PRINCIPAL FIXTURES Chancel piscina late C15 or C16 with an almost flat cusped arch and embattled cornice. Dropped sill chancel sedilia. Nave piscina C14 or C15 with a foiled pointed head in a square frame. C15 chancel screen with coved top, and cusped and crocketted ogee arches, repaired in the 1920s, when a new cornice was added. A good set of C15 benches, low with traceried ends and back panels. Two scratch dials to the E of the S door, unusually with Roman numerals. C15 octagonal font with simple quatrefoils on each face, held together by an iron band around the bowl. C17 communion rails with turned balusters. Simple C17 timber polygonal pulpit on a short post, each face divided into two panels with an arch in the upper panel. The hourglass stand survives on the wall above it. Reading desk made up out of two panels formerly part of the pulpit door. The N choir stalls have C17 panelled backs and plainer panelled fronts; the S choir stalls are C19 with blind trefoil-headed panelling. There is graffiti depicting a windmill by the chancel S window. The floors are a mix of bricks and pamments (clay floor tiles). The nave windows have some floral quarries, mostly C19 pr early C20.

HISTORY: The earliest visible fabric is the C13 work in the chancel, but it is likely that there was a church here earlier. The church underwent substantial rebuilding in the C14 and the lavishness of the N door suggests that considerable money was spent on the church at this time. The unusual position of the priest¿s door on the N may be connected with the position of the rectory on that side. The church was further remodelled and refurnished in the C15, when the tower and rood screen were added. The pulpit and altar rails are evidence of refitting in the C17, and it was repaired and restored in the C19 with further work in the early C20.

SOURCES Cautley, H M, Suffolk Churches (5th ed, 1982), 220 Mortlock, D P, The Popular Guide to Suffolk Churches, I: West Suffolk (1988), 10-11 Pevsner, N. and Radcliffe, E., The Buildings of England: Suffolk (1974), 85

REASONS FOR DESIGNATION The church of All Saints, Barnardiston is designated at Grade II* for the following principal reasons: * Excellent medieval fabric, including a fine Decorated N doorway with a C15 or C16 door with wicket. * Notable medieval fittings including a set of C15 benches and a sympathetically restored C15 screen. * Good C17 fittings including a simple pulpit, altar rails and choir stalls.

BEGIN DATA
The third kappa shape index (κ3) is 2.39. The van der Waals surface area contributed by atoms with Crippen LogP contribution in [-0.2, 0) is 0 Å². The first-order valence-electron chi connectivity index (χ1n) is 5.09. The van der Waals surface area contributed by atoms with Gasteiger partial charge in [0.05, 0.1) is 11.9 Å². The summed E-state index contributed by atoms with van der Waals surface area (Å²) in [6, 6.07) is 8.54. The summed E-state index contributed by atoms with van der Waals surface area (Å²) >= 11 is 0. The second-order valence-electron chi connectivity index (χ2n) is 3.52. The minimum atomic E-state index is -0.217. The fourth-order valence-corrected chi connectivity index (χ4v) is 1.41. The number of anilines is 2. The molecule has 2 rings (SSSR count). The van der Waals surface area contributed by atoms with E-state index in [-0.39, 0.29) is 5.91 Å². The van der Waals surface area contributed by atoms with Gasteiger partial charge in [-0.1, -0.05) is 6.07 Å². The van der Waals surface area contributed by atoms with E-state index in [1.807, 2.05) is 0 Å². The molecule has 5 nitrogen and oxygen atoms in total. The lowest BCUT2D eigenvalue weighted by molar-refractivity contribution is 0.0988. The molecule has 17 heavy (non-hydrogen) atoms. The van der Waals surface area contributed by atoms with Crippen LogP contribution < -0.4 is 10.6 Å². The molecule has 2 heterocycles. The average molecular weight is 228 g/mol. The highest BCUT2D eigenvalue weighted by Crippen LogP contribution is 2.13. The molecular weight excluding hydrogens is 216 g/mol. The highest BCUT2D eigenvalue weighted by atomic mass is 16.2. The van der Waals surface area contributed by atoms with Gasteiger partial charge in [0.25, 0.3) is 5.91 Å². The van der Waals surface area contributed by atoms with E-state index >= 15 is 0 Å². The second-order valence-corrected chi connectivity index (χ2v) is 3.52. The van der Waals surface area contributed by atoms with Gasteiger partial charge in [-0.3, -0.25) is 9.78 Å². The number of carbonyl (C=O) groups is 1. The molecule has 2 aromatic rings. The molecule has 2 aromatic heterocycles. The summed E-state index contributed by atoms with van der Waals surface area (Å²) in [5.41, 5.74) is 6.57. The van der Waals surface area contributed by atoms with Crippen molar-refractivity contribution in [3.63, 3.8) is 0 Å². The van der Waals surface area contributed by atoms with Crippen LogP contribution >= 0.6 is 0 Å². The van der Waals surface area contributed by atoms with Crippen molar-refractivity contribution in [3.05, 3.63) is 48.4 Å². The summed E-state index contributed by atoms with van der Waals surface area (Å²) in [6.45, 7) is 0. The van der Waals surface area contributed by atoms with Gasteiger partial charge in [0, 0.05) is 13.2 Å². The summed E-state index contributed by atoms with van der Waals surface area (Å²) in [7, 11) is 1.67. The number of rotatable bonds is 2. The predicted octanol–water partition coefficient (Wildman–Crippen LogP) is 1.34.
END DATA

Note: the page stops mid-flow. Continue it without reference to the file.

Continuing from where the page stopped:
The contents of this record have been generated from a legacy data system.

Legacy System number:
Legacy System:


This building is listed under the Planning (Listed Buildings and Conservation Areas) Act 1990 as amended for its special architectural or historic interest.

End of official listing

Images of England

Images of England was a photographic record of every listed building in England, created as a snap shot of listed buildings at the turn of the millennium. These photographs of the exterior of listed buildings were taken by volunteers between 1999 and 2008. The project was supported by the Heritage Lottery Fund.

Date: 24 Jul 2004
Reference: IOE01/12882/17
Rights: Copyright IoE Mr Peter Tree. Source Historic England Archive
Archive image, may not represent current condition of site.
To view this image please use Firefox, Chrome, Safari, or Edge.

Your Contributions

Do you know more about this entry?

The following information has been contributed by users volunteering for our Enriching The List project. For small corrections to the List Entry please see our Minor Amendments procedure.

The information and images below are the opinion of the contributor, are not part of the official entry and do not represent the official position of Historic England. We have not checked that the contributions below are factually accurate. Please see our terms and conditions. If you wish to report an issue with a contribution or have a question please email [email protected].